Wild birds in Maine will often nest in barns to get out of the elements. It can cause some real problems for humans and livestock. Credit: Troy R. Bennett / BDN

Cori Martin is fed up with birds chasing her out of her barn every day.

No ornithologist, Martin is not certain what species of bird has taken up residence in her Belmont horse barn. Whatever they are, she describes them as little, brown and aggressive.

“They showed up two summers ago and were nesting way up in the rafters,” Martin said. “I was thinking they would leave when winter came.”

Not only do the birds show no indication of flying south for the winter this year, their numbers have increased in the barn.

“They multiply like rabbits,” Martin said. “When I go out into the barn they are perched on the stall walls or on the rafters looking at me.”

She described it as feeling very much like a scene from the famous Alfred Hitchcok thriller, “The Birds,” in which flocks of aggressive birds terrorize a small coastal town.

Beyond the stress that can come with constantly looking over your shoulder for dive-bombing birds during barn chores, having birds take up residence indoors on your property can pose significant health risks for your livestock.

Wild birds can carry diseases, bacteria and parasites harmful to domestic livestock, poultry and pets, according to Dr. Anne Lichtenwalner, director of the University of Maine Veterinary Diagnostic Laboratory. They can also cause serious health issues including salmonella, listeria, tuberculosis, and mycoplasma diseases that cause respiratory issues.

“It’s a good idea to keep wild birds away from your food producing and other animals,” Lichtenwalner said.

That, however, can be a challenge.

If preventative construction is an option, Lichtenwalner suggests depriving the birds of what they really want — a place to perch and nest. That means no flat surfaces on which they can gather or build those nests. Placing support beams at 45-degree angles or using specialized metal “porcupine boards” with long, sharp projections can help.

When it comes to evicting unwanted birds from existing farm buildings, there are options ranging from doing it yourself to calling in the professionals.

Before doing anything, it is important to first consult with either state or federal wildlife officials to make sure the birds in question are not a protected species. For example, when it comes to any of the migratory bird species, it’s against the law to kill them.

Since barns are prime nesting real estate, one way to discourage birds is to take away the things that attract them in the first place, according to Lichtenwalner.

This means storing food in containers. When feeding animals, you can use feeders designed to let livestock eat, but not let birds in. Animals can also be fed in areas sealed off from birds using lengths of heavy plastic strips as doors, like the ones used in walk-in supermarket coolers.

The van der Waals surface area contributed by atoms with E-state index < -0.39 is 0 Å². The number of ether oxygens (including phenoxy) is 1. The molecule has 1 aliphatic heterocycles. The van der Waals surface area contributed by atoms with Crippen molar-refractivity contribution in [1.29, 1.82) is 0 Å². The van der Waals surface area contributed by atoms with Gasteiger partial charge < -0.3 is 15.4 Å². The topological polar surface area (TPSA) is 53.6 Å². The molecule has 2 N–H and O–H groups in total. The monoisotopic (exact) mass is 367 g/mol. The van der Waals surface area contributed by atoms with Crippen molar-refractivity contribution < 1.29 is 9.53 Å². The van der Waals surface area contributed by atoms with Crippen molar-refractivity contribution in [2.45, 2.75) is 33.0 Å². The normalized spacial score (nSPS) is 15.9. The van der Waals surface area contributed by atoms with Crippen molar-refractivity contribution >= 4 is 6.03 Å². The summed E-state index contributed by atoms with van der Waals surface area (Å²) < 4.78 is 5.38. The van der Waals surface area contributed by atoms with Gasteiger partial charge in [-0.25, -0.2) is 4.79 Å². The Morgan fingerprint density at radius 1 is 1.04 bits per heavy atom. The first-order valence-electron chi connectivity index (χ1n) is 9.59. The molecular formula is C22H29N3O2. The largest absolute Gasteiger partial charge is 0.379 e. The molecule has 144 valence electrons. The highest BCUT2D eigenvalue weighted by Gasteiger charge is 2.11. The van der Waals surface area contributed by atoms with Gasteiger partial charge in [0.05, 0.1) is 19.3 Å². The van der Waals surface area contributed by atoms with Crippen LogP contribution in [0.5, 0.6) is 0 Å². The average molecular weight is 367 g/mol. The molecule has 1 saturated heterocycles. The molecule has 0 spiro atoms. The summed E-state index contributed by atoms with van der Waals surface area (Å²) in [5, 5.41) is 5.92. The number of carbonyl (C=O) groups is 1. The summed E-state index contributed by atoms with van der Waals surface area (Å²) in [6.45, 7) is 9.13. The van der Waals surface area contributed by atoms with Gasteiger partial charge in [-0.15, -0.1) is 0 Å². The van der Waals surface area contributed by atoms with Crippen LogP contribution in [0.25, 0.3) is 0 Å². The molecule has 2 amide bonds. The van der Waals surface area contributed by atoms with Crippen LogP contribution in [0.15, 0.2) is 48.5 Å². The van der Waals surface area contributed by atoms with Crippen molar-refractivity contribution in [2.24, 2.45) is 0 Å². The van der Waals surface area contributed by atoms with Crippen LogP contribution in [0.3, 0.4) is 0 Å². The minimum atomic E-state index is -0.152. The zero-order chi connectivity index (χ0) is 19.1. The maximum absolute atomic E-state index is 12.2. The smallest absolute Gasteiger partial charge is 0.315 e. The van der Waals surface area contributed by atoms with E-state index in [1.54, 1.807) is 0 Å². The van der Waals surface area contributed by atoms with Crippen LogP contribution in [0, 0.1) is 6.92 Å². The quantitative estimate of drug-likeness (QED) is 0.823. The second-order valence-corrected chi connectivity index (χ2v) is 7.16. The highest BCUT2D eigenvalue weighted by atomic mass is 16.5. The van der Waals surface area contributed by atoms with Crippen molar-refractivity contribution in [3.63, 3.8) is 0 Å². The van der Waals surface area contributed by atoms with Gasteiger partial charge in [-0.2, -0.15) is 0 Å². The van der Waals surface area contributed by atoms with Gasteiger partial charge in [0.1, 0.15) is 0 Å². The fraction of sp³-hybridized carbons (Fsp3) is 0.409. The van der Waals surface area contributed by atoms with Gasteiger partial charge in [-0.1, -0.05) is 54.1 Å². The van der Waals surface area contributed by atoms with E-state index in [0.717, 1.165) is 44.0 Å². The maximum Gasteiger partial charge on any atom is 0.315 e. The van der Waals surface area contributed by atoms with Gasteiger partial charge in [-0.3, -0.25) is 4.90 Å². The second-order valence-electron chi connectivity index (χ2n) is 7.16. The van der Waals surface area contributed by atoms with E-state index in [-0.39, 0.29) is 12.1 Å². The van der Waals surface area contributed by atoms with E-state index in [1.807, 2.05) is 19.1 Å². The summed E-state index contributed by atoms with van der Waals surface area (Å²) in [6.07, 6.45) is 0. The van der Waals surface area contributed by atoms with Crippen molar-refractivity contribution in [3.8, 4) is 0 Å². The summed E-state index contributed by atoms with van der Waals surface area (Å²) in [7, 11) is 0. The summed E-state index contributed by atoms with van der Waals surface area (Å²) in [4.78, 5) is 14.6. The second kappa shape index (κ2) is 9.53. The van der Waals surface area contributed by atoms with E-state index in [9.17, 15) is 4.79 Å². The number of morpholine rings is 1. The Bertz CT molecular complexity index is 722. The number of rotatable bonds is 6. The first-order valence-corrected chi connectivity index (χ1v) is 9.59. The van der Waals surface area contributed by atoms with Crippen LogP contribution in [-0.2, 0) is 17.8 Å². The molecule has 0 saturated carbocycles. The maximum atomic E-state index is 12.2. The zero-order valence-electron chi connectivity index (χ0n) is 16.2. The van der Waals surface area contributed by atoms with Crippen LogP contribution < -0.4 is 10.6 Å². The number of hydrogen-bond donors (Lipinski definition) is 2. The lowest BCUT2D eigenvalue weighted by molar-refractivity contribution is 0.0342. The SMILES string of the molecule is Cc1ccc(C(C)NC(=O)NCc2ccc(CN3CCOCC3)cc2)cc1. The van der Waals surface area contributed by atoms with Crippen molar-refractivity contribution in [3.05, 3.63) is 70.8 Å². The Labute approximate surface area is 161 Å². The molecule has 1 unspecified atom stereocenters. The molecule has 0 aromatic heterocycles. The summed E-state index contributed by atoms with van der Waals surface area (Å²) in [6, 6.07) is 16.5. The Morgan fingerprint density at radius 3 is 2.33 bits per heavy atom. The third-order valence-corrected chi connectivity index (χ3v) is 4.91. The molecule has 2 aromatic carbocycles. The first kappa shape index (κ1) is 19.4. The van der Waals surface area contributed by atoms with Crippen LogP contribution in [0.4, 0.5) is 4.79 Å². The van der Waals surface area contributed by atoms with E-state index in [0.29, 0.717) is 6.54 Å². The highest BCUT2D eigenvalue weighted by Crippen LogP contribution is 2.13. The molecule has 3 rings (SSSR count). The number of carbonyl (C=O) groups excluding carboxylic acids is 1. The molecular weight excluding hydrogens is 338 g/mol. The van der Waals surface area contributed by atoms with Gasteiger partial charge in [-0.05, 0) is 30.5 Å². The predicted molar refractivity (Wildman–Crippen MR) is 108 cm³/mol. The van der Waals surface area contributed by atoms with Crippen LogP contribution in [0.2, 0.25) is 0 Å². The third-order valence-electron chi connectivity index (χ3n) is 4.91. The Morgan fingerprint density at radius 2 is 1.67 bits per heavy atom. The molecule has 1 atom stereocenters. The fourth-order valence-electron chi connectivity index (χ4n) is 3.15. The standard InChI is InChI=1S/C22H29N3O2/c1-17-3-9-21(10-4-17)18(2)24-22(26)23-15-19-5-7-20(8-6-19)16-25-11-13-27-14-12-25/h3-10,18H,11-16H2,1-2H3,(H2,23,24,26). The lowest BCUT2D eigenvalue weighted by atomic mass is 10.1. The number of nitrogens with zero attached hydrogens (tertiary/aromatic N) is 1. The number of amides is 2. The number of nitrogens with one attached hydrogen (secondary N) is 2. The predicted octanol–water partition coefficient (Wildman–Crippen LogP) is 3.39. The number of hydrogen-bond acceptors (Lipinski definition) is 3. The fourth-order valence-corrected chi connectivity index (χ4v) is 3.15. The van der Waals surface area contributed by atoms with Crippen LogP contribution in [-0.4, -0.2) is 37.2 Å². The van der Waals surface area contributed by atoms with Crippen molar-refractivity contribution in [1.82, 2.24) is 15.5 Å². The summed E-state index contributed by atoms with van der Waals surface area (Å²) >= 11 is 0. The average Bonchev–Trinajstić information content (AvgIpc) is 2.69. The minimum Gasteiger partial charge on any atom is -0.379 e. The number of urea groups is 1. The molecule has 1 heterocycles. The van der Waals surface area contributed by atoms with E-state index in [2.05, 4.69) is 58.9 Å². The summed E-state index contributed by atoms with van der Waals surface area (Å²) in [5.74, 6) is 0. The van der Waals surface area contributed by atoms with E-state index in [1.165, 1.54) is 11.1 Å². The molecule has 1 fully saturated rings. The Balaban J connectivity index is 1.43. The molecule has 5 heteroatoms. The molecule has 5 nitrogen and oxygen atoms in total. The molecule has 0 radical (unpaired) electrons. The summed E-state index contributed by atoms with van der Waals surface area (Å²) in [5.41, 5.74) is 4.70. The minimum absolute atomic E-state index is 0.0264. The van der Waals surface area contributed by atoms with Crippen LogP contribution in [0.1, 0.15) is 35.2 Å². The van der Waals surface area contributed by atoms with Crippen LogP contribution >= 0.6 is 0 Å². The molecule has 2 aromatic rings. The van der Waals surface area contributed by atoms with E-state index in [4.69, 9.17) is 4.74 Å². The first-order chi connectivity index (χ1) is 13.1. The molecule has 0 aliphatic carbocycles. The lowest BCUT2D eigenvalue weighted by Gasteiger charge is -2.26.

If birds are attracted to your animal feed, not only is there the risk of disease, but Lichtenwalner said the birds tend to pick out the quality ingredients of feed, leaving behind less nutritious bits.

Along with food, the birds are looking for water. If your water troughs or barrels are full, a bird can perch on the edge and easily drink. If there is only an inch or two at the bottom, they will land in the water and wade around. The ideal scenario is to keep your water at levels between the two.

To keep birds from nesting in upper beams, farmers can secure the entire ceiling area with netting placed just below those beams and supports.

“This can be tricky in older, larger barns with hallways and passages,” Lichtenwalner said. “If there is a way to get in over the netting, the birds will often find it.”

If there is a good mouser on the farm, you can provide walkways that allow the cat to get to where the birds nest. Gadgets that make noise or flash lights can work, but Lichtenwalner said birds can get accustomed to these disruptions and simply ignore them.

If the problem is serious enough, there are licensed companies in the state that can help rid property of unwanted birds.

“It is a natural thing to have birds in a barn,” Lichtenwalner said. “You really can’t blame them.”

Martin may not blame them, but she is determined to rid her barn of them.

She has tried blasting music and is thinking of getting a decoy owl. She’s also intrigued by the idea of stringing netting on the underside of the barn’s beams.

“I don’t really like the idea of climbing up that high to do that,” Martin said. “But my son is home from college, maybe I can ask him to do it.”

Julia Bayly

Julia Bayly is a reporter at the Bangor Daily News with a regular bi-weekly column. Julia has been a freelance travel writer/photographer since 2000.